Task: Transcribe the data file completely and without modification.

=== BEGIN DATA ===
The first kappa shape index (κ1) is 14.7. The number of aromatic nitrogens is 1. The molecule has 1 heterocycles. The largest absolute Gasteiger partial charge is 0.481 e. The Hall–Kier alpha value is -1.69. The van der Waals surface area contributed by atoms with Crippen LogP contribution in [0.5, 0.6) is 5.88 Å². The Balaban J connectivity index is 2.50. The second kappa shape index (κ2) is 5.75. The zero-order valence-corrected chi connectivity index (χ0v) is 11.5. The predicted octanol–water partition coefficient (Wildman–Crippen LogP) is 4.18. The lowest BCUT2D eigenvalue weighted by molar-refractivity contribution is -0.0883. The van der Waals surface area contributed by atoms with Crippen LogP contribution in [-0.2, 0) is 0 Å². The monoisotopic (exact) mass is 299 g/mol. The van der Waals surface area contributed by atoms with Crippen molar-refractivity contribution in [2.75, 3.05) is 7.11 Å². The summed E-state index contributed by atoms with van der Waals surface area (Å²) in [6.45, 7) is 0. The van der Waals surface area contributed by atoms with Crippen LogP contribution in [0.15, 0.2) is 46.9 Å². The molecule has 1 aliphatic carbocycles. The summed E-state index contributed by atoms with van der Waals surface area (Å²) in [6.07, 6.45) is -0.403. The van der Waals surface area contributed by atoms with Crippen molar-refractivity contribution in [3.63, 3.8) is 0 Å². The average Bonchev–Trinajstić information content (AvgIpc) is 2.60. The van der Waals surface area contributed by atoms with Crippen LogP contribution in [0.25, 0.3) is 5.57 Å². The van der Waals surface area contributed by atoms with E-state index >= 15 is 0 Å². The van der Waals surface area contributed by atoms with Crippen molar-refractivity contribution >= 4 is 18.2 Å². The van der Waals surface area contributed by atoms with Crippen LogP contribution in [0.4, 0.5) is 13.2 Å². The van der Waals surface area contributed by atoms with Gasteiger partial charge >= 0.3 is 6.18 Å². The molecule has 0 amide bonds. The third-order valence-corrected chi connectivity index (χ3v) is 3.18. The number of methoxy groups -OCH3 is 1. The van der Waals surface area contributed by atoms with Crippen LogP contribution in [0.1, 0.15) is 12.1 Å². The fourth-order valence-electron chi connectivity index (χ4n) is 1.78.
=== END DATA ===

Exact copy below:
The first kappa shape index (κ1) is 14.7. The number of aromatic nitrogens is 1. The molecule has 1 heterocycles. The largest absolute Gasteiger partial charge is 0.481 e. The Hall–Kier alpha value is -1.69. The van der Waals surface area contributed by atoms with Crippen LogP contribution in [0.5, 0.6) is 5.88 Å². The Balaban J connectivity index is 2.50. The second kappa shape index (κ2) is 5.75. The zero-order valence-corrected chi connectivity index (χ0v) is 11.5. The predicted octanol–water partition coefficient (Wildman–Crippen LogP) is 4.18. The lowest BCUT2D eigenvalue weighted by molar-refractivity contribution is -0.0883. The van der Waals surface area contributed by atoms with Crippen LogP contribution in [-0.2, 0) is 0 Å². The monoisotopic (exact) mass is 299 g/mol. The van der Waals surface area contributed by atoms with Crippen molar-refractivity contribution in [2.75, 3.05) is 7.11 Å². The summed E-state index contributed by atoms with van der Waals surface area (Å²) in [6.45, 7) is 0. The van der Waals surface area contributed by atoms with Crippen LogP contribution in [0.15, 0.2) is 46.9 Å². The molecule has 1 aliphatic carbocycles. The summed E-state index contributed by atoms with van der Waals surface area (Å²) in [6.07, 6.45) is -0.403. The van der Waals surface area contributed by atoms with Crippen molar-refractivity contribution in [3.63, 3.8) is 0 Å². The average Bonchev–Trinajstić information content (AvgIpc) is 2.60. The van der Waals surface area contributed by atoms with Crippen LogP contribution in [0.25, 0.3) is 5.57 Å². The van der Waals surface area contributed by atoms with E-state index >= 15 is 0 Å². The van der Waals surface area contributed by atoms with Crippen molar-refractivity contribution >= 4 is 18.2 Å². The van der Waals surface area contributed by atoms with Crippen LogP contribution in [0.4, 0.5) is 13.2 Å². The van der Waals surface area contributed by atoms with Gasteiger partial charge >= 0.3 is 6.18 Å². The molecule has 0 amide bonds. The third-order valence-corrected chi connectivity index (χ3v) is 3.18. The number of methoxy groups -OCH3 is 1. The van der Waals surface area contributed by atoms with Crippen LogP contribution in [0.1, 0.15) is 12.1 Å². The fourth-order valence-electron chi connectivity index (χ4n) is 1.78.